Martin has a different writing style than I do, and it's sometimes awkward fusing his revisions into my novelization of his work, but it's his work, and I must remember that my job title here is editor, not co-author. That's another odd feeling to be feeling right now: I haven't slipped on the editor's gloves for years, and it's a completely different skill set than simply writing.
Thoughts on the Impending Release of the New Manchurian Candidate
Why, oh why, do Hollywood moviemakers always want to mess with perfection? What could these individuals possibly do with their update that hasn't already been achieved by the original?
That being said, it does look as though Meryl Streep is well cast in Angela Lansbury's role.
The Definition of Lame: The Drudge Report
We're pretty sure that both photos (left original, right altered) are by Tom Tomorrow...
So Tom Tomorrow is attending the Democratic National Convention. He spends a day with Michael Moore, snaps some photographs and blogs about it. Got it so far?
Now Matt Drudge of the Drudge Report comes along and borrows a photograph Tom shot of Michael Moore and Bill O'Reilly meeting on the street. He plants it on his website without credit. Please note, I'm not above trawling about the Internet for photographic material. Where possible, however, I at least try to credit the photographer, even if I do tend to use Teledyn's approach of using first and asking questions later (with the further caveat that I don't use personal photographs and I try to stick to Creative Commons websites, promotional material or newscasts).
Tom Tomorrow notes Matt Drudge's presumptive actions, and here's where things get a little weird. Not only has Matt Drudge used Tom Tomorrow's photograph without credit, he's arbitrarily altered Tom's photograph, obstensibly to make his version look like something that's original to his website. Among the changes: reversing the photograph to make it look as though it was shot from a different angle, changing a red light to look like a green light (there are now two competing green lights in this intersection) and re-reversing traffic signs (an act that makes even less sense since it still appears that the cars are running on the wrong side of the road.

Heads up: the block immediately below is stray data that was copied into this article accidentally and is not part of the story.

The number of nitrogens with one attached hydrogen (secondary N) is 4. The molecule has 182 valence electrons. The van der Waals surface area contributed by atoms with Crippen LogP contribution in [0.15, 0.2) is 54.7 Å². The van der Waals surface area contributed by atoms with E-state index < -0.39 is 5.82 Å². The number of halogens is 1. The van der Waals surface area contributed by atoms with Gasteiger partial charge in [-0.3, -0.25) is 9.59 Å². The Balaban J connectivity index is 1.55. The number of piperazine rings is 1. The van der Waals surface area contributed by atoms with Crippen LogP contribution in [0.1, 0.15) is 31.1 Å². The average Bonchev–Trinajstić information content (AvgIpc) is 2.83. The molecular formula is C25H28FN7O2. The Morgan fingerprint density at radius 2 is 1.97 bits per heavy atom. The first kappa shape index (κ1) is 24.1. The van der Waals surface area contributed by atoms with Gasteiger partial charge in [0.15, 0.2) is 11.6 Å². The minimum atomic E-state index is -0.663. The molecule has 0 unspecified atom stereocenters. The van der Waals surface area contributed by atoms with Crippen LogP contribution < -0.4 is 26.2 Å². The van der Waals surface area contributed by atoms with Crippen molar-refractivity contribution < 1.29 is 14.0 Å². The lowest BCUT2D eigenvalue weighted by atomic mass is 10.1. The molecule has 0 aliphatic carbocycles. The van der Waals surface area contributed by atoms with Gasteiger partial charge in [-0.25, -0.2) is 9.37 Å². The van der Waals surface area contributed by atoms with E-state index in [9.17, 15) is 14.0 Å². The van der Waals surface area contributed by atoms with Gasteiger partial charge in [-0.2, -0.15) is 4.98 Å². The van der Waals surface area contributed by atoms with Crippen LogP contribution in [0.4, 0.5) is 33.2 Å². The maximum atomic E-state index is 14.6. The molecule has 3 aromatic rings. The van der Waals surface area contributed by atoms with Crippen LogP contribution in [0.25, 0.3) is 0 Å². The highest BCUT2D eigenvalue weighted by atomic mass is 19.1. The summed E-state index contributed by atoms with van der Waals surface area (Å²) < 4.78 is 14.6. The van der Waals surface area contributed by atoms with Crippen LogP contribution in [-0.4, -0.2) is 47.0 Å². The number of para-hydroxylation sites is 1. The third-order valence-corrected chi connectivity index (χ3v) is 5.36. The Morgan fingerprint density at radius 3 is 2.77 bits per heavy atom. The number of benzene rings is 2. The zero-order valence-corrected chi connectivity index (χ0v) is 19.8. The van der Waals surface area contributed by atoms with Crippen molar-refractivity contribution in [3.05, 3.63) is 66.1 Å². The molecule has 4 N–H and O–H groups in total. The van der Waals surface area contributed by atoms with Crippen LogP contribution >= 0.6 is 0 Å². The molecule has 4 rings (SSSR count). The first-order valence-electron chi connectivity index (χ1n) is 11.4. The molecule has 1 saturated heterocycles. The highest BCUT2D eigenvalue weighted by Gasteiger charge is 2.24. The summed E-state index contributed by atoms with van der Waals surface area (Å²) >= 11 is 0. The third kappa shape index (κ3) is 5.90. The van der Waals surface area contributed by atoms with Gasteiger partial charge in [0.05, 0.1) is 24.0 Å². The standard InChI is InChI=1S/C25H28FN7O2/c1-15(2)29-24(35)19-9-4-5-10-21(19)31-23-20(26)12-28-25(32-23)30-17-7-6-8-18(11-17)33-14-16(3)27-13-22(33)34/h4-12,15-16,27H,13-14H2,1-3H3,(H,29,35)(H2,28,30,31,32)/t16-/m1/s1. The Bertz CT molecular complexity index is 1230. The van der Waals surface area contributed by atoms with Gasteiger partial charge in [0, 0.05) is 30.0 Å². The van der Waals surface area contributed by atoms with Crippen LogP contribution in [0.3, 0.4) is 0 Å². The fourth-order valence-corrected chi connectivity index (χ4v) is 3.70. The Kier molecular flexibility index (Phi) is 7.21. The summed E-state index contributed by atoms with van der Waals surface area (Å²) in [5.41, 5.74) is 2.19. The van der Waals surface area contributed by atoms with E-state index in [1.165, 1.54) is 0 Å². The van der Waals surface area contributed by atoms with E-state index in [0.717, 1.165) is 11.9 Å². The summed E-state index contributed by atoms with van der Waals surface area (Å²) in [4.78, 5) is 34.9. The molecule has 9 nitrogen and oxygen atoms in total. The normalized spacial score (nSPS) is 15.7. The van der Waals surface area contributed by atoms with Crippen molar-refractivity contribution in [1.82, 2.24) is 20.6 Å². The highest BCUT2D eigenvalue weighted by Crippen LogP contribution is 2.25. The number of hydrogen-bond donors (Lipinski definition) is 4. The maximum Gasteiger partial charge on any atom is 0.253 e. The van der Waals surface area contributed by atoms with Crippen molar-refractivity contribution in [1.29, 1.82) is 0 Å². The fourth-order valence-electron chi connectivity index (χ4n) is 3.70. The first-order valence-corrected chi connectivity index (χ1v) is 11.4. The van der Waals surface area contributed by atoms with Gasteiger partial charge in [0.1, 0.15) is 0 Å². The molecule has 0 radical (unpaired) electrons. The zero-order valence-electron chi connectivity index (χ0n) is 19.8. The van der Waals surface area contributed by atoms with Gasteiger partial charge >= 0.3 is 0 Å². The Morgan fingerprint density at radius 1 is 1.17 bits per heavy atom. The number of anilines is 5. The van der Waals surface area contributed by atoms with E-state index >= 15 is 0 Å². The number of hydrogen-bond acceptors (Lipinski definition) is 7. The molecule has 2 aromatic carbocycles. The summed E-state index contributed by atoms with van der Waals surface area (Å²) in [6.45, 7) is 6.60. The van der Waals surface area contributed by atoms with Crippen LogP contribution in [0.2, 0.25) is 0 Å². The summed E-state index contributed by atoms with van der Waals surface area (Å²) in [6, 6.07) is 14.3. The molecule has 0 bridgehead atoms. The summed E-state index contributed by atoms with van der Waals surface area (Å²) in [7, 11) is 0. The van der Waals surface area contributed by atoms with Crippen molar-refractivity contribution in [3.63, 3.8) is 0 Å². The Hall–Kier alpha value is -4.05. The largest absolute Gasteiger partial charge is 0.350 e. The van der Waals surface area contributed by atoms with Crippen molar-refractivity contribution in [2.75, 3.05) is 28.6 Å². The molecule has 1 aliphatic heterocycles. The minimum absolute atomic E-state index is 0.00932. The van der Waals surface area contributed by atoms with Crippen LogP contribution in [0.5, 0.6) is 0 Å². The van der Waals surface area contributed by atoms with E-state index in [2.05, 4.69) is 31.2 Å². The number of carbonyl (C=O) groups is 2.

So, let's run this back: not only does Matt Drudge use a photograph without credit, he arbitrarily alters it in order to try to avoid accusations that he's stealing, and he does it in such a dimwitted manner that it's blatantly obvious what he's doing, and that he knows what he's doing is wrong. And yet he does it anyway, bringing both his moral centre and his intelligence into question.
When it was revealed that Jayson Blair of the New York Times fabricated sources for his news items, his reputation was pretty much shot. Taking things without credit, and then trying to duck responsibility for that is fairly similar, in my book. I doubt that I will ever be considering Mr. Drudge as a serious source of political commentary after this little escapade -- not that I really considered him such beforehand.
This little incident does mask the fact, however, that two individuals (Michael Moore and Bill O'Reilly) with passionately opposing beliefs, set their differences aside on the spur of the moment to agree to a format and venue for a debate. And, according to some of the reviews, the debate was lively, hard to understand, but ultimately respectful. Make of that what you will.